Yuzo Toyama slices fish for a sashimi bowl on April 26 at Yuzo Sushi Tapas in Automobile Alley.

This is the dining area at Yuzo Sushi Tapas, operated by Tomi Le, in the Automobile Alley district of downtown Oklahoma City. [PHOTOS BY CHRIS LANDSBERGER]

IF YOU GO Yuzo is open seven days a week. Hours are 11 a.m. to 10 p.m., Monday through Thursday; 11 a.m. to 11 p.m. Friday; noon to 11 p.m. Saturday and noon to 10 p.m. Sunday. For more information, call 702-9808, or go to www.yuzosushi The bar at Yuzo Sushi Tapas.

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NMFX overcame rain delays, stormy weather during three-day stretch




hen Norman Music Festival performers thanked patrons for attending, they meant it. Ceaseless rain and looming storms lingered above hundreds of soaked music enthusiasts instead of the many thousands of people who usually crowd the streets of downtown Norman during the festival’s big finish. Conditions weren’t ideal during the last weekend of April, and the bad luck plagued several sets from going as planned. But those same difficulties made the devotion of fans, bands and organizers all the more impressive during NMF’s 10th rendition. With the sheer volume of events happening that weekend (OKC’s Festival of the Arts and Memorial Marathon as co-headliners) it was a literal marathon weekend between Thursday and Sunday, with a massive storm sandwiched in between. Straightline winds, tornadoes, snow and floods delivered a state of emergency for all 77 Oklahoma counties. You know, your run of the mill, borderline apocalyptic weather.


Sweet Spirit performs live at Norman Music Festival X. [PHOTO BY NATHAN POPPE]


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When my co-worker Graham Lee Brewer shared this recap, it made NMF feel like a testament to a festival that people cared about. One that’s doing things right and attracting talents passionate enough to care right back:

Oddisee and his live backing band, Good Company, gave a dazzling performance for the hundreds of people who began gathering in the late evening mist, which shimmered as it caught the colorful stage lights that beamed out over the growing crowd. The pleasing flow of Amir Mohamed’s lyricism made for a satisfying pairing with the vocal and instrumental talents of Good Company, which at one point had the crowd howling with pleasure as members of the band tried to outshine each other vocally, their voices taking turns reaching new heights. Although festival headliners, Thee Oh Sees, didn’t take the stage until an hour after they had originally been scheduled, their bombastic live set more than made up for the soggy wait. Frontman John Dwyer, with his guitar high on his torso, appeared to effortlessly rattle off fuzzy hooks on his instrument as he twirled it around, at times using it to take aim as if it were a sonic rifle. Playing as a four-piece with two drummers, the Californiabased band managed to harness all the pent up energy left over from the dismal weather’s effect on the festival. Dwyer was a force unto himself. His tongue whipped wildly from his mouth as he tore through loud, chaotic riffs. The rain had all but subsided as he and his smart, pounding rhythm section reminded everyone in attendance just how appreciated the free music event is in Norman. SEE NMF, 13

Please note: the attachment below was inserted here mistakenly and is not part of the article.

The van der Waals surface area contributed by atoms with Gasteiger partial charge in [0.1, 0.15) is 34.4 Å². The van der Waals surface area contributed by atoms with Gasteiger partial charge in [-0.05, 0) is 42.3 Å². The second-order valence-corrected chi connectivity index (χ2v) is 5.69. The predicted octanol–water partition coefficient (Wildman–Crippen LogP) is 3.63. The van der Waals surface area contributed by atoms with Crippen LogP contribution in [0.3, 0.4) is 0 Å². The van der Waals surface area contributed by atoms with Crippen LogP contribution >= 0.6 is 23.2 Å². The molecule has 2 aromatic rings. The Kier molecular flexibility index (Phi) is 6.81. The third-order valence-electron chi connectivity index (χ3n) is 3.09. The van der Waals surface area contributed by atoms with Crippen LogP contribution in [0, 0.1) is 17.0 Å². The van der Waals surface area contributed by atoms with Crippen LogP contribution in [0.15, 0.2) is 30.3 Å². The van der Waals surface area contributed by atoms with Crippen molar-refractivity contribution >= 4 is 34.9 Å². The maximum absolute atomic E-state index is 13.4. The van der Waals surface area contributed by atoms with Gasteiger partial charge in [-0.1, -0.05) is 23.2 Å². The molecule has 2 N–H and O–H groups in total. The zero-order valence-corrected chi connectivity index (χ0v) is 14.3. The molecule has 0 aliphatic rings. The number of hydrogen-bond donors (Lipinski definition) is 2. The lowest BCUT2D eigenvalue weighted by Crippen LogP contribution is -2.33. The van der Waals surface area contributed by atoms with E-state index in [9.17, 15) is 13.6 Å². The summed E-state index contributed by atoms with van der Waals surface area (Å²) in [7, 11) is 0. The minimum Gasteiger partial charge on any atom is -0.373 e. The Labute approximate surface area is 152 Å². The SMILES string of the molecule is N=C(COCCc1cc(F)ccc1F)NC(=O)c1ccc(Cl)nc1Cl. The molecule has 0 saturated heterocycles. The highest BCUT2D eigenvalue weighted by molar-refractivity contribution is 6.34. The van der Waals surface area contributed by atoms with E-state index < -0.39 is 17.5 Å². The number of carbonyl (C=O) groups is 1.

Original Flow and The Fervent Route (left) and Annabelle Chairlegs (below, left) perform live at Norman Music Festival X. [PHOTOS BY NATHAN POPPE]

hip-hop stage radiated talent from Okie acts Gabrielle B., Original Flow with The Fervent Route, Josh Sallee and L.T.Z. New York-based rapper Sammus was my festival highlight. She introduced herself as a Ph.D. student studying at Cornell University, strapped on an arm cannon prop inspired by the Nintendo game she is a namesake of and didn’t miss a beat, even when a quick burst of rain spooked the crowd. Nearby, Oklahoma-based songwriters Beau Jennings and Travis Linville played the indoor Sooner Theatre stage and provided a well-soundtracked shelter from the short Friday shower. Just a couple of streets east, Opolis showcased a strong collection of indie rock talent including Costello, Carly Gwin, Husbands and Tallows. The night ended close to midnight when the stage’s headliner, Sports, performed a sultry set of chillwave-drenched, pop gems. Backstage, a lone saxophone player named Jack Morrison waited patiently to be invited onstage with Sports for a thrilling solo during the set’s last song. His friends and family rushed to the side stage barricade to congratulate him after the performance. He shouted, “Oh my God” in a bewildered celebration, as if he’d walked offstage with The Beatles and won a lottery jackpot twice. It looked like the best night of his young life. That’s the combination of fun and community that’s bound NMF together from the start and hopefully sustains for another 10 years.



Just a few blocks away, Brianna Bailey caught this moment at the festival’s train track-hugging Depot stage: The Philadelphia-based act Low Cut Connie played outdoors in the rain Saturday evening to an enthusiastic crowd. Festivalgoers danced in rain ponchos and under umbrellas, and even chanted for an encore. “I wouldn’t stand out in the rain to see me. I’m impressed, Norman,” said Adam Weiner, frontman for Low Cut Connie.

On Thursday night, I sat just a few feet away on the Opolis patio. It’s typically the most relaxed portion of the festival. Oklahoma City-based musician Blake Lusk talked to me about curating the evening’s lineup alongside Opolis co-owner Andy Nunez and NMF organizer Joshua Boydston. He was happy to invite people to check out acts they might not normally see and jumped at the opportunity to play and help organize the evening under his Tape Gun Records moniker. “I love music like most humans do,” Lusk told LOOKatOKC. “I wanna help people record and express themselves with music. “I think it’s a great festival. It’s free. A lot of people come out. It’s exhausting, but it’s fun. ... It’s nice to have a system built in to where people will come and experience something that a lot of people work really hard toward.” Next year, let’s hope the hard work scores three days of luck.